"We can never judge the lives of others, because each person knows only their own pain and renunciation. It's one thing to feel that you are on the right path, but it's another to think that yours is the only path." ~Paulo Coehlo (Novelist)
I recently saw this quotation from a friend's Facebook profile and it made me think. I don't want to seem overly critical or self-righteous here, but I have some questions about the perspective advocated in this quotation.
Basically: Is this really the deepest truth?
If we meditate on this quotation for a few moments--is this really true?
I don't ask in any mean-spirited fashion, hell-bent on tearing down another's views in order to look more spiritual or elevate myself or whatever. I feel like words get tossed around, especially around things spiritual (for lack of a better word) and I have found it a helpful practice in my own life to really sit and inquire, to feel into a saying and really ask, "Is this right?"
So: Is this right?
I have to admit--I have my doubts.
I feel the view expressed in this quotation, while on the surface appearing tolerant and wise, is actually underneath pervaded by a deep pessimism.
To begin to unpack why I feel that way, I'll start with that last sentence. I understand Coelho to mean that a person does well to accept as true that there is no one single path for all people, in all times, in all places and it's an arrogant perspective to believe otherwise. Even worse than believing that there is only one path is to be totally convinced that one's path is that one and only path and all others are therefore deficient.
I take that last sentence, in other words, to be a critique of religious and spiritual fundamentalism. In that sense, I totally agree. Unspoken (but I think clearly implied) is that "it's another thing to think that yours is the only path" refers to everyone else "it's another thing to think that yours is the only path for everyone else." Again, if that is the implication (and I think it clearly is) then yes, this is wise counsel.
But I wonder about the use of the word 'feel' in that sentence. "It is one thing to feel that you are on the right path..." Given the assumed negative or critical edge to the second half of the statement, I take it Coehlo means that feeling that you are on the right path [for you] is a legitimate enterprise. Ok. But are we only ever to feel we are on the right path? Can we ever know that we are indeed (even if only for us) on the right path? The use of the word 'feel' there softens it, perhaps helpfully perhaps unhelpfully.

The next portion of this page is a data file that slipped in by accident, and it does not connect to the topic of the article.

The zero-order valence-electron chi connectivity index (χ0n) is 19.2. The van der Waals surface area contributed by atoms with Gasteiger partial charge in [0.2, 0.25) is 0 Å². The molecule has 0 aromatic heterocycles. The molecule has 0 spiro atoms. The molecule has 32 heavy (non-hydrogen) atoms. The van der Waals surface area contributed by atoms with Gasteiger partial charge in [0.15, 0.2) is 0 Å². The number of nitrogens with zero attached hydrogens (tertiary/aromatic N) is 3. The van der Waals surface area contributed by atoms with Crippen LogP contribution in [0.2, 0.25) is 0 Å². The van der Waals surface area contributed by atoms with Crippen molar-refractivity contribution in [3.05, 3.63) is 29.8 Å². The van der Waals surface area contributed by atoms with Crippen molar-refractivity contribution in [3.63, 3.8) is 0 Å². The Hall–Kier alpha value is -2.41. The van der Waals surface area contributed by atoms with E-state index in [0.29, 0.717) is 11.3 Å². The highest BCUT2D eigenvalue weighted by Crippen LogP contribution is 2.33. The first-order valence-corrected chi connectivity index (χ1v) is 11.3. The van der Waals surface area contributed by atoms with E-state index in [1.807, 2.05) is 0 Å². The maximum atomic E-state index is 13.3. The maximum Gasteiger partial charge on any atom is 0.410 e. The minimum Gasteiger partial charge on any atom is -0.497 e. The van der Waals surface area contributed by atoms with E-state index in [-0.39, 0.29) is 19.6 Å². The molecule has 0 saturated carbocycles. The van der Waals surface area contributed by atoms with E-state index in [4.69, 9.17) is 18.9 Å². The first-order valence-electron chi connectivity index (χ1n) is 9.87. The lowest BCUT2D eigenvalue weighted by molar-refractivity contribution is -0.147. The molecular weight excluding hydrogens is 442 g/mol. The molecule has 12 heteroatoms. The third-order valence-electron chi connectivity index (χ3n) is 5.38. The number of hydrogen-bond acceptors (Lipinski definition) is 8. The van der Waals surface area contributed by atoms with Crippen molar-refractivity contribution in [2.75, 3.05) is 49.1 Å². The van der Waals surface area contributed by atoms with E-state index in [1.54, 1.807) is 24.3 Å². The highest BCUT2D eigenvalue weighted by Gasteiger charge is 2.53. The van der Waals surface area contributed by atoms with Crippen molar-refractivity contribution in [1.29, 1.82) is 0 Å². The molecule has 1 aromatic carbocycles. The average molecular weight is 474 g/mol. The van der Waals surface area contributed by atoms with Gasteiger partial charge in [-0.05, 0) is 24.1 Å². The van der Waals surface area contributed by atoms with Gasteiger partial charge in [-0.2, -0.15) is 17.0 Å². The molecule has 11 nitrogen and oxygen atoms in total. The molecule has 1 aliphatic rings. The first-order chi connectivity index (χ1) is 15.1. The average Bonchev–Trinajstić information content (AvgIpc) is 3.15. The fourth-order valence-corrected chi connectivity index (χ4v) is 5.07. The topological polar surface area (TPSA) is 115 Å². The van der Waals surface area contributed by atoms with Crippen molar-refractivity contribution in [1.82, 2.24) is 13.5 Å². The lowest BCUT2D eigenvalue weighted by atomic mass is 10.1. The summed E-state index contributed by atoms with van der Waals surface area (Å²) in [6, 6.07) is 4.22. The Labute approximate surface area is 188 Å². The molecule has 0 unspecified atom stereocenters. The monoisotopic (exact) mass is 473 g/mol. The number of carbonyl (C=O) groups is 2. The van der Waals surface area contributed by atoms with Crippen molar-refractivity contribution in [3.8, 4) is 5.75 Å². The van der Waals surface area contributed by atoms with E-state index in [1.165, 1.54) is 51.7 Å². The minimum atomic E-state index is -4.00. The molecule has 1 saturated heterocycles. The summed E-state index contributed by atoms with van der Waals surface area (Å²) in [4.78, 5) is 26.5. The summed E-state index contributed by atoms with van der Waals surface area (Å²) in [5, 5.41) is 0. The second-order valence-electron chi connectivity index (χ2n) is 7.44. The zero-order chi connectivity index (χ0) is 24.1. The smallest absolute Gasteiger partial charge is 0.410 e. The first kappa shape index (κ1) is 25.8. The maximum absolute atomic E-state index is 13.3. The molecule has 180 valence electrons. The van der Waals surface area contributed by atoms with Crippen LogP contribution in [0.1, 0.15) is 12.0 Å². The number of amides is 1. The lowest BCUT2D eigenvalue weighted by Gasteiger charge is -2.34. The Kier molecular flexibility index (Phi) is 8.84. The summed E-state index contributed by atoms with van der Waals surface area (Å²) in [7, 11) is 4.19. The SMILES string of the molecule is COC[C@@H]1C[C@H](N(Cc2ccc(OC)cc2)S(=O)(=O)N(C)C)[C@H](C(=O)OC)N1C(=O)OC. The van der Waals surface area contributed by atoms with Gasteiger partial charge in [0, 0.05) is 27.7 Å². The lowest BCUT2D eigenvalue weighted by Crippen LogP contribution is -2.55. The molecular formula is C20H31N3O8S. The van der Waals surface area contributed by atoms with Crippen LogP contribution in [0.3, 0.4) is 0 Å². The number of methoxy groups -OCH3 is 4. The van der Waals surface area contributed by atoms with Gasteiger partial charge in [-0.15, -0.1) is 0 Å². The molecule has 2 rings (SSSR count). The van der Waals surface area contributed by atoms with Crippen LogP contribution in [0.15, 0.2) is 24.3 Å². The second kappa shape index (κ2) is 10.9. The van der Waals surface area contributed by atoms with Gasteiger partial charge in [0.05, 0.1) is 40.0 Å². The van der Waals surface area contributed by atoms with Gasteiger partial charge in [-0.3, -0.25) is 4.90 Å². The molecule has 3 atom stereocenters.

Feeling seems to be valued over knowing. The contrast seems rather black and white between feeling (good) and thinking. Thinking seems to be more in the line of judgmentalism (bad).
And that brings us to the first sentence, the one I have the most questions about and problems with:
"We can never judge the lives of others because each person knows only their own pain and renunciation."
What does Coehlo mean by judging the lives of others?
What constitutes the lives of others? Their actions? Their attitudes? Their personal philosophy? Their politics? Their ethics? The quality of their relationships? All of above, none of the above, some other elements entirely?
If we say that the lives of others consist of their actions and the way they relate to other beings (perhaps us), how can we say that we have no right to judge another? At the most basic legal level this is an absurd notion as the entire legal system depends on the notion of people being responsible for their actions and therefore able to be judged for having violated agreed upon social statues—e.g. not stealing someone's possessions or defrauding them or assaulting them.
If we say, on the contrary, the lives of others consist of some deeply private, inner experiences and sense of self (and this is why it cannot be judged), then I worry we are really isolating people and creating a destructive duality between a person's inner world and their outer actions.
So why is it that we can never judge the lives of others?
This last question for me is the most difficult to grasp. I'm not sure I totally understand the thought at all. I'm not sure what link Coehlo's is making between the individual nature of our pain and renunciation and the inadmissibility of judgment by others (because of that unique pain and renunciation).
Think of the kind of self that is being assumed in this point of view. It seems to me quite alone and unable to connect with other beings. To me that's a very despairing view.
Now I do agree that a person can only truly know their own pain and renunciation. For that matter, that same thing likely holds for a person's joy and hopes. At least in a kind of ultimate sense—we can never get completely inside the skin, the personal-ness of another and totally absolutely be them.
On the other hand, is it really right to say we can never (at least to a significant degree) know the pain and renunciation of another? Consider the example of Alcoholics Anonymous. The whole premise (a valid one I believe) of the group is that people who suffer from the same basic disease will be better able to support one another because they in fact know each other's pain. In the case of alcoholism, alcoholics will be able to resonate with each other's sense of the craving, the inability to have one drink and stop there. Many will know the hurt and pain they have caused loved ones.
This idea basically holds for any kind of support group—e.g. parents of children with autism, or people grieving over the loss of a spouse or parent, on and on. Isn't the whole point of such groups the hope that a person can finally find someone who can hear their pain, who knows what it's like, and (hopefully) has come out the other side, learning to deal with that particular trauma in a life giving way? Isn't it precisely knowing each other's pain and renunciation that draws such groups together?